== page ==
Having studied political philosophy in France and Yugoslavia, Laurent Kabila no doubt seemed a much more likely prospect to lead Zaire, now newly renamed the Democratic Republic of the Congo, out of the dark days of Mobutu’s reign of terror and into the light of the modern world in, but unfortunately things didn’t work out quite that way. When the Congo gained independence in June 1960,Kabila was an officer in the youth wing of the Balubakat (the General Association of the Baluba People of Katanga), aligned with the first democratically elected President, Patrice Lumumba, and continued to support that side of the political forum even after Lumumba was assassinated in Mobutu’s coup mere months later. He helped to organize a revolutionary army in eastern Congo, but despite some support from Che Guevara the rebellion failed.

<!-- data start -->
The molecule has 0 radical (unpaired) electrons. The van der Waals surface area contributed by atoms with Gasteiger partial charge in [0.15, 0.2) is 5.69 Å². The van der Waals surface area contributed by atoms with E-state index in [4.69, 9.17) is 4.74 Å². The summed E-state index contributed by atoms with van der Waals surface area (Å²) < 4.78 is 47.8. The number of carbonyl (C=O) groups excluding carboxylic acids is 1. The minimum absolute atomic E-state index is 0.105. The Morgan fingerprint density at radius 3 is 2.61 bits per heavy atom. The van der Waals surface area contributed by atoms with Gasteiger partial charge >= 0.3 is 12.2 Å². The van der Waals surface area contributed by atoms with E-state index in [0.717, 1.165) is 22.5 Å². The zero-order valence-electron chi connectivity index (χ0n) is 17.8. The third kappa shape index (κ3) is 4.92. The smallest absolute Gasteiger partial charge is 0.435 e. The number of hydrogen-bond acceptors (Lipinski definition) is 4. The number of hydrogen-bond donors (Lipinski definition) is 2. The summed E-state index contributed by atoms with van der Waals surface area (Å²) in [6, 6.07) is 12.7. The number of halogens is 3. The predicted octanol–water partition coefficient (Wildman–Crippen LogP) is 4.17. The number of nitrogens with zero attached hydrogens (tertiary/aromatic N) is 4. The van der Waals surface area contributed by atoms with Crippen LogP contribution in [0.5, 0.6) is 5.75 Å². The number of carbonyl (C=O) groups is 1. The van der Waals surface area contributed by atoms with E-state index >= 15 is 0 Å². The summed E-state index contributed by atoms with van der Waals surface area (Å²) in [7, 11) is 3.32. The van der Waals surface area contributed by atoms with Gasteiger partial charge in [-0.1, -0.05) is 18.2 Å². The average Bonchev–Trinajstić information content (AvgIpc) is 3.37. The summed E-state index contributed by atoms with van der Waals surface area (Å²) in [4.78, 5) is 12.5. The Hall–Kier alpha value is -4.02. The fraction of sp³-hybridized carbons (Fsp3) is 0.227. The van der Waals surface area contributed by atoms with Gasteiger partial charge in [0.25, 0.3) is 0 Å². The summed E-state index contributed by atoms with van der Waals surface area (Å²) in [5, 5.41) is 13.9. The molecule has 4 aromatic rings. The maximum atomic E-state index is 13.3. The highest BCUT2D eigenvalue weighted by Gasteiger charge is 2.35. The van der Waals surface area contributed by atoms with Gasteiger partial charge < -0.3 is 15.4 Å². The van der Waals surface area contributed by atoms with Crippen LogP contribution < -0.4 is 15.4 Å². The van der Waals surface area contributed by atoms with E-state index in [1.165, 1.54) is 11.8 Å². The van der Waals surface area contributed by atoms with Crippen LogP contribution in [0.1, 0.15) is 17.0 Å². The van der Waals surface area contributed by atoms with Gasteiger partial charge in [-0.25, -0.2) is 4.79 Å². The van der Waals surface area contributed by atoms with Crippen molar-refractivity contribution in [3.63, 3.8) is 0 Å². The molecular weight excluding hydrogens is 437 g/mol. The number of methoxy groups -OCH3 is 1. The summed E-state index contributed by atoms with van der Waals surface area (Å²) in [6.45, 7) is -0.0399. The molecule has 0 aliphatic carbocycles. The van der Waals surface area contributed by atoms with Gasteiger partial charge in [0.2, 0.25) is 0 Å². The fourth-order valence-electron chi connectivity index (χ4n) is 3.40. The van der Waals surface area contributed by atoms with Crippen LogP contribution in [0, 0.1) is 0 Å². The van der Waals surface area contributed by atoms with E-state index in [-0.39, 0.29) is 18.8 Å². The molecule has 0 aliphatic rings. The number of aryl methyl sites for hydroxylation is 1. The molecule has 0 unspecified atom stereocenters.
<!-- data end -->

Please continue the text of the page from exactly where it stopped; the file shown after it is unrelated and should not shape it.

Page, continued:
Kabila then turned to run a bar in Tanzania, with the occasional bit of smuggling on the side. In 1967 he and his supporters founded the People’s Revolutionary Party (PRP) and formed a secessionist Marxist state west of Lake Tanganyika in South Kivu province. Over the next twenty years, he amassed considerable wealth through extortion and robbery, then suddenly disappeared in 1988, believed to be dead – and reappeared in 1996, no longer a Marxist, to begin the First Congo War. This culminated a year later in his taking over the country, but unfortunately, he behaved just as badly as Mobutu had, and within months he was being denounced as “another Mobutu”. Not surprisingly, therefore, he was assassinated by one of his own bodyguards just four years later and succeeded by his son, Joseph, who is still president of the DRC at the time of writing (2013).
14. Mobutu Sese Seko